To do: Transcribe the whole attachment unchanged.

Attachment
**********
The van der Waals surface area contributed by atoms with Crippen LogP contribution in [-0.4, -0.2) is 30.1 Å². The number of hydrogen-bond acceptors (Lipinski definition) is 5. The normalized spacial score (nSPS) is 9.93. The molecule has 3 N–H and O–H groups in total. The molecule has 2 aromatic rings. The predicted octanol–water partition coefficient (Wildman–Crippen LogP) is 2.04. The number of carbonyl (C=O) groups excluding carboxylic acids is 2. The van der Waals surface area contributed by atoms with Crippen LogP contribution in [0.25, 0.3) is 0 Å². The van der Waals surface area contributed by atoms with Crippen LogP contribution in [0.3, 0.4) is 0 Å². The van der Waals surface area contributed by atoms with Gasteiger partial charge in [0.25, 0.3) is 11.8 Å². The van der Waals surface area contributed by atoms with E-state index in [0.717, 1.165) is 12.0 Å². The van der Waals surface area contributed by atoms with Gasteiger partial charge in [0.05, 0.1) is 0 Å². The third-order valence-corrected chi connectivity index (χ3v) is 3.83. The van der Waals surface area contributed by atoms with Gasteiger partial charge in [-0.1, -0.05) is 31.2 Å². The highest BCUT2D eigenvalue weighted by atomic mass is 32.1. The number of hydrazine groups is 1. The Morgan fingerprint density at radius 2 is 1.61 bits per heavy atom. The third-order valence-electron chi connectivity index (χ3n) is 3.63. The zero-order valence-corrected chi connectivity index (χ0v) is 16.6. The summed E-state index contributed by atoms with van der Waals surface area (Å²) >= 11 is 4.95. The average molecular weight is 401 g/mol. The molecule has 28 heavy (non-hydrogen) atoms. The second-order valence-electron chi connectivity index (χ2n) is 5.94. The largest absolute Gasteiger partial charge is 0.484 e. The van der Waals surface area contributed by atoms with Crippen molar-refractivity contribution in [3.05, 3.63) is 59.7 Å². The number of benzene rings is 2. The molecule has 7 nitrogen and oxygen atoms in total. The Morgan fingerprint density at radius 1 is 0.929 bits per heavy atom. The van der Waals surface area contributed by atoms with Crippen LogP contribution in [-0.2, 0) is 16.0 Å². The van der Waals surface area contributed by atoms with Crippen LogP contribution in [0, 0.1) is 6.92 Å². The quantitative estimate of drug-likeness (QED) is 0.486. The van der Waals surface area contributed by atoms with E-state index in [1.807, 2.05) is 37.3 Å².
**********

The van der Waals surface area contributed by atoms with Crippen LogP contribution in [-0.4, -0.2) is 30.1 Å². The number of hydrogen-bond acceptors (Lipinski definition) is 5. The normalized spacial score (nSPS) is 9.93. The molecule has 3 N–H and O–H groups in total. The molecule has 2 aromatic rings. The predicted octanol–water partition coefficient (Wildman–Crippen LogP) is 2.04. The number of carbonyl (C=O) groups excluding carboxylic acids is 2. The van der Waals surface area contributed by atoms with Crippen LogP contribution in [0.25, 0.3) is 0 Å². The van der Waals surface area contributed by atoms with Crippen LogP contribution in [0.3, 0.4) is 0 Å². The van der Waals surface area contributed by atoms with Gasteiger partial charge in [0.25, 0.3) is 11.8 Å². The van der Waals surface area contributed by atoms with E-state index in [0.717, 1.165) is 12.0 Å². The van der Waals surface area contributed by atoms with Gasteiger partial charge in [0.05, 0.1) is 0 Å². The third-order valence-corrected chi connectivity index (χ3v) is 3.83. The van der Waals surface area contributed by atoms with Gasteiger partial charge in [-0.1, -0.05) is 31.2 Å². The highest BCUT2D eigenvalue weighted by atomic mass is 32.1. The number of hydrazine groups is 1. The Morgan fingerprint density at radius 2 is 1.61 bits per heavy atom. The third-order valence-electron chi connectivity index (χ3n) is 3.63. The zero-order valence-corrected chi connectivity index (χ0v) is 16.6. The summed E-state index contributed by atoms with van der Waals surface area (Å²) >= 11 is 4.95. The average molecular weight is 401 g/mol. The molecule has 28 heavy (non-hydrogen) atoms. The second-order valence-electron chi connectivity index (χ2n) is 5.94. The largest absolute Gasteiger partial charge is 0.484 e. The van der Waals surface area contributed by atoms with Crippen molar-refractivity contribution in [3.05, 3.63) is 59.7 Å². The number of benzene rings is 2. The molecule has 7 nitrogen and oxygen atoms in total. The Morgan fingerprint density at radius 1 is 0.929 bits per heavy atom. The van der Waals surface area contributed by atoms with Crippen LogP contribution in [-0.2, 0) is 16.0 Å². The van der Waals surface area contributed by atoms with Crippen LogP contribution in [0, 0.1) is 6.92 Å². The quantitative estimate of drug-likeness (QED) is 0.486. The van der Waals surface area contributed by atoms with E-state index in [1.807, 2.05) is 37.3 Å².